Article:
American tourist Rhett arrived with his friends in Delhi on November 8 to “experience India” but instead he was left with a wad of obsolete domestic currency notes that disrupted his travel plans in the country.
“We arrived here last Tuesday and got our dollars converted to Indian currency but later we realised that Rs 500 and Rs 1,000 notes were not being accepted. Our hotel did not accept the big notes, and neither did currency exchangers. We were left a harried lot,” he told PTI.
Rhett, who is leaving India in few days, says, “We had so many plans, but all got thwarted.” “However, we gave away the big Indian notes at an Indian wedding that we attended,” he said with a smile.
Taking the nation by surprise, Prime Minister Narendra Modi on the night of November 8 announced demonetisation of high-value notes with effect from midnight, in what he said was a major assault on black money, fake currency and corruption.
Scores of foreign tourists, who are in India, shared the problems they are facing in the wake of the major economic move that has left the country grappling with a cash crisis.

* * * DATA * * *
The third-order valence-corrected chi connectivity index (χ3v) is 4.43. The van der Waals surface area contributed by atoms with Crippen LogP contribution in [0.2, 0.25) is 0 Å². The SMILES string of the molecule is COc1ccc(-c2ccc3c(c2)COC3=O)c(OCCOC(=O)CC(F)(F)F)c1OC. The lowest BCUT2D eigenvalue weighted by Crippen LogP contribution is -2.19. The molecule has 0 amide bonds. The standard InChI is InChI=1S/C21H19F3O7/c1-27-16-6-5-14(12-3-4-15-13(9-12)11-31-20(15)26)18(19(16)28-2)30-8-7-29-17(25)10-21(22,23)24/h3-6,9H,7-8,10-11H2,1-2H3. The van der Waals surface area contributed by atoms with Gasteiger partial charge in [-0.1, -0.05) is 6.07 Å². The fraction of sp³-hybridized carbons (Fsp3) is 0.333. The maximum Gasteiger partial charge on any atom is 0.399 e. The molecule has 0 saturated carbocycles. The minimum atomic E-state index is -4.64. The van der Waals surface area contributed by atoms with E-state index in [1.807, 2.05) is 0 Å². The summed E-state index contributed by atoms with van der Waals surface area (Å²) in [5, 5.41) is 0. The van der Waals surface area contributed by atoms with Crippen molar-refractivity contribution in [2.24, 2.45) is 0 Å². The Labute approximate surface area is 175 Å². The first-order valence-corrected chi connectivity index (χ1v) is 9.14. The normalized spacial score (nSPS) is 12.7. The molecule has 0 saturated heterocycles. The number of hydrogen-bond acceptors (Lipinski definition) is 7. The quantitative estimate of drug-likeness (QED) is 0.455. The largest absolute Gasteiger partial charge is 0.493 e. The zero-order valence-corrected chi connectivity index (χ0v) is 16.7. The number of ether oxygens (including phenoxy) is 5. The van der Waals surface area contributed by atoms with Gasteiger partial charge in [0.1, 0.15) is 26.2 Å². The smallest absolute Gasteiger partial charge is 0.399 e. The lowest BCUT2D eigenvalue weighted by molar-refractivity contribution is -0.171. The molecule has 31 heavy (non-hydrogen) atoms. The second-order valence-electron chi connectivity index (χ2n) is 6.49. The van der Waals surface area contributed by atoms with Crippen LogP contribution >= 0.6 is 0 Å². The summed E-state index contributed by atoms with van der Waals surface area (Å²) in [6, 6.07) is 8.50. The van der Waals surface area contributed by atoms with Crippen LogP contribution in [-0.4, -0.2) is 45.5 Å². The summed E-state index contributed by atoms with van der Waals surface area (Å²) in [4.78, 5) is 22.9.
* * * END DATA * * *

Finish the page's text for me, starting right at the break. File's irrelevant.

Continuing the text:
Patricia Hames from Bristol, the UK, who is visiting Delhi for the first time along with her two sisters-in-law, is running short of cash, and finding it hard to get taxis or make purchases at shops.
“We are making do with credit cards as much as we can. But, getting a small thing like a cup of coffee or buying a small decorative or handicraft item from a local market is becoming a hassle.
“I know we can pay through cards at Starbucks and other jazzy shops, but we didn’t come her to experience what we already have in England. We wanted to experience the raw India and plastic money is not the way to that,” she rued.
“Last time, I had come to Goa, and we had such a fabulous experience. We came this year to experience India, but this India has changed a lot,” she said.
Besides, accessing short-distance transport services, foreign tourists are also finding it hard to visit monuments, or withdraw money from the ATMs with the long queues becoming a major deterrent for them.
Brazilian Octavio Franco who is travelling to India with his mother, says, “The ‘cambistas’ (money exchangers) are out of cash and queues at ATMs are very long. In our country, it is very easy to withdraw money but after this demonetisation move, it has caused a lot of problem for us.”
“We were in Agra recently, and we could not get proper currency to pay for the ticket fee for seeing Taj Mahal. So, after trying in vain with regular routes, we got our foreign notes exchanged through touts in the streets, suffering a bit of financial loss,” Franco said.